How can copyright be registered? In most countries, copyright protection is automatic, without requiring registration or any other procedure to be fulfilled (although there are certain requirements in order to prove it), in accordance with the Berne Convention.

Although there are no requirements for registration of one's copyright, most countries which ratified the Convention have set up systems allowing a "voluntary Artwork registration" for the Authors. These registrations are useful for solving disputes concerning property or creation, and make it easier to manage economic rights, which is the fair distribution of the profit a work generates. This last concept is the one most commonly attributed to the definition of "author's rights": an economic revenue for "each copy of the Artwork".

The modern concept of copyright dates back to 1869, when a treaty called Berne Convention was written. The original idea on which this agreement was based is commonly attributed to Victor Hugo, who believed all civilised nations should safeguard their authors in the same way (source: wikipedia). Before the Convention was written, any Author creating an Artwork of any kind had to register their work in every country where they wanted to distribute or exhibit it (considering the means available at the time, they would have been pushing up daisies long before being able to).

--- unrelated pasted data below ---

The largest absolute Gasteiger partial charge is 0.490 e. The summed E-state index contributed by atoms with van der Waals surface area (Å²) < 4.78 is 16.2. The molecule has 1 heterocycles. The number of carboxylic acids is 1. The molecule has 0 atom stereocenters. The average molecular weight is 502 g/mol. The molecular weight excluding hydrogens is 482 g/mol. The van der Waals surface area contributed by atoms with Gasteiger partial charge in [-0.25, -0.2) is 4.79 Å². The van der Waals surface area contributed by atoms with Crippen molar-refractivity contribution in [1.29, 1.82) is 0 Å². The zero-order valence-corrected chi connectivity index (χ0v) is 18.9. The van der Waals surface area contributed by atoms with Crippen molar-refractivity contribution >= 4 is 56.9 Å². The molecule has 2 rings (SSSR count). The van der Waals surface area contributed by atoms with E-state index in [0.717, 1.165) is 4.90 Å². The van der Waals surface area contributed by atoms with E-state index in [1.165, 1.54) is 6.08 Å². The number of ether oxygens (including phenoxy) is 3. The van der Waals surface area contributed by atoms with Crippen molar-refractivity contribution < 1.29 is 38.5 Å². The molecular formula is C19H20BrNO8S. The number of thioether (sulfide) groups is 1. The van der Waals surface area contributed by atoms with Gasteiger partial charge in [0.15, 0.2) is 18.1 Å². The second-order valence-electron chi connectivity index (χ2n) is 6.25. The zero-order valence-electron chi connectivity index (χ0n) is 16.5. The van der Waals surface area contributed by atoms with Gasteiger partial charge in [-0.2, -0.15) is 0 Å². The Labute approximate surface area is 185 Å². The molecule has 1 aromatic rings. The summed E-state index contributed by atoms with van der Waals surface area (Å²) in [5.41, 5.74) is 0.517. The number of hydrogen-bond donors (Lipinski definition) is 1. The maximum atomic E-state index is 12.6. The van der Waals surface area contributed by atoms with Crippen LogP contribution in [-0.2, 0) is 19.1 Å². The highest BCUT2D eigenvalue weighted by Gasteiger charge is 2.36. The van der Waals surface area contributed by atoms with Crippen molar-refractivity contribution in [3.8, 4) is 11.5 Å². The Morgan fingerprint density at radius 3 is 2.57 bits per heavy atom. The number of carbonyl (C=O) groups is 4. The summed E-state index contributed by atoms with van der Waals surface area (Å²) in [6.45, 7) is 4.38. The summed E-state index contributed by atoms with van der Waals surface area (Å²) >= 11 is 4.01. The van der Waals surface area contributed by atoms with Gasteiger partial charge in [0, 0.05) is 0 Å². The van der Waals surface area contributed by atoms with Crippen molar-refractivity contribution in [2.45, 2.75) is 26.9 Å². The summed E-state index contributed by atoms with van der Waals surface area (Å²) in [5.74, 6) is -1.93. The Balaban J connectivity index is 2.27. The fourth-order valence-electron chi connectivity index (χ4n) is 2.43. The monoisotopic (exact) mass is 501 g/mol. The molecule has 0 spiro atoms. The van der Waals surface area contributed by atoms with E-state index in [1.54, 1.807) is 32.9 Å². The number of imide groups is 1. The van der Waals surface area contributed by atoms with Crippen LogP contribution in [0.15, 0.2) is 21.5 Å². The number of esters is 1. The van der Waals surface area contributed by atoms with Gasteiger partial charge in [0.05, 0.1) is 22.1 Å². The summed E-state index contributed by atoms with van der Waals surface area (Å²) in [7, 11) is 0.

Originally, the Convention stated that the Author only needed to complete the registration process in the country where the artwork originated, and it would immediately be valid in all other countries of the Convention. The requirement of registration was removed in the Berlin revision in 1908, stating that "[...] the enjoyment and the exercise of these rights shall not be subject to the performance of any formality [...]".

With the birth of digital communication technologies, the scenario changed drasticallly. Applying author's rights is extremely complicated, due to an uncontrollable amount of reproductions. There are several initiatives looking for effective solutions to this issue (which impossible to apply on a global scale, in my opinion - author's note).

That's why in 1996 it was decided to adopt the WIPO (World Intellectual Property Organization) treaty, to manage the issues that had emerged due to the new information technology and due to the Internet, which has only become the one we know today in 1994, with the birth of what will be called "World Wide Web", although it originates from a 1969 project of the American DARPA institution... but that's a story for another day (author's note).